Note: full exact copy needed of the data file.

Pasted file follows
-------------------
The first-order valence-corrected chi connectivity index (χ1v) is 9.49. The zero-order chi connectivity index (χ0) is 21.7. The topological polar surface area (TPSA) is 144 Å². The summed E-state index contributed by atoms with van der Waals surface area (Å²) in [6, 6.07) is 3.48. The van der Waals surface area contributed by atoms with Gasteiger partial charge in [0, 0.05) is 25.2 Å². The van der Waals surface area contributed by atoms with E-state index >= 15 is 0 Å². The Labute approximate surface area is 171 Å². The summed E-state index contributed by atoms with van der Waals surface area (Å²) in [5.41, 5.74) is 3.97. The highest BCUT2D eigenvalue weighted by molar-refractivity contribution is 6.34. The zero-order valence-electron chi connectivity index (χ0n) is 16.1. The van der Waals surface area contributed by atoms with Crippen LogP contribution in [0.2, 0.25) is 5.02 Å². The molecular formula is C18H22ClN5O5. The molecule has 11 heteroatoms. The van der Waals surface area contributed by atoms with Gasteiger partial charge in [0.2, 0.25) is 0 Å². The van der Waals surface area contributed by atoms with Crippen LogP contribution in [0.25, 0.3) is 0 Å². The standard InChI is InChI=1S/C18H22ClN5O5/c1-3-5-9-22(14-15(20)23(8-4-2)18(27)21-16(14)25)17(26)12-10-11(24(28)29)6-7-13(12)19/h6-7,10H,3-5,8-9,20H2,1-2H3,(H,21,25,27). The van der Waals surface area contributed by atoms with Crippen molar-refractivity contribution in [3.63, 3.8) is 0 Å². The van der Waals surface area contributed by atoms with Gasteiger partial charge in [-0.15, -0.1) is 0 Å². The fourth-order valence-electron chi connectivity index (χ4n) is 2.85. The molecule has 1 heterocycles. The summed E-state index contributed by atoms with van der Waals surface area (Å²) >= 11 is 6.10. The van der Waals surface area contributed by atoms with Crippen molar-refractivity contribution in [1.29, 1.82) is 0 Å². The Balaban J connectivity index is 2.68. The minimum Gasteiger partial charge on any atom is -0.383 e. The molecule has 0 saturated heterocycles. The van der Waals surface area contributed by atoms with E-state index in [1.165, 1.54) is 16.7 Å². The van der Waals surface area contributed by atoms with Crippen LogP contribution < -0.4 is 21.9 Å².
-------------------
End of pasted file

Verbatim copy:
The first-order valence-corrected chi connectivity index (χ1v) is 9.49. The zero-order chi connectivity index (χ0) is 21.7. The topological polar surface area (TPSA) is 144 Å². The summed E-state index contributed by atoms with van der Waals surface area (Å²) in [6, 6.07) is 3.48. The van der Waals surface area contributed by atoms with Gasteiger partial charge in [0, 0.05) is 25.2 Å². The van der Waals surface area contributed by atoms with E-state index >= 15 is 0 Å². The Labute approximate surface area is 171 Å². The summed E-state index contributed by atoms with van der Waals surface area (Å²) in [5.41, 5.74) is 3.97. The highest BCUT2D eigenvalue weighted by molar-refractivity contribution is 6.34. The zero-order valence-electron chi connectivity index (χ0n) is 16.1. The van der Waals surface area contributed by atoms with Crippen LogP contribution in [0.2, 0.25) is 5.02 Å². The molecular formula is C18H22ClN5O5. The molecule has 11 heteroatoms. The van der Waals surface area contributed by atoms with Gasteiger partial charge in [0.2, 0.25) is 0 Å². The van der Waals surface area contributed by atoms with Crippen LogP contribution in [0.25, 0.3) is 0 Å². The standard InChI is InChI=1S/C18H22ClN5O5/c1-3-5-9-22(14-15(20)23(8-4-2)18(27)21-16(14)25)17(26)12-10-11(24(28)29)6-7-13(12)19/h6-7,10H,3-5,8-9,20H2,1-2H3,(H,21,25,27). The van der Waals surface area contributed by atoms with Crippen molar-refractivity contribution in [3.63, 3.8) is 0 Å². The van der Waals surface area contributed by atoms with Gasteiger partial charge in [-0.15, -0.1) is 0 Å². The fourth-order valence-electron chi connectivity index (χ4n) is 2.85. The molecule has 1 heterocycles. The summed E-state index contributed by atoms with van der Waals surface area (Å²) >= 11 is 6.10. The van der Waals surface area contributed by atoms with Crippen molar-refractivity contribution in [1.29, 1.82) is 0 Å². The Balaban J connectivity index is 2.68. The minimum Gasteiger partial charge on any atom is -0.383 e. The molecule has 0 saturated heterocycles. The van der Waals surface area contributed by atoms with E-state index in [1.165, 1.54) is 16.7 Å². The van der Waals surface area contributed by atoms with Crippen LogP contribution < -0.4 is 21.9 Å².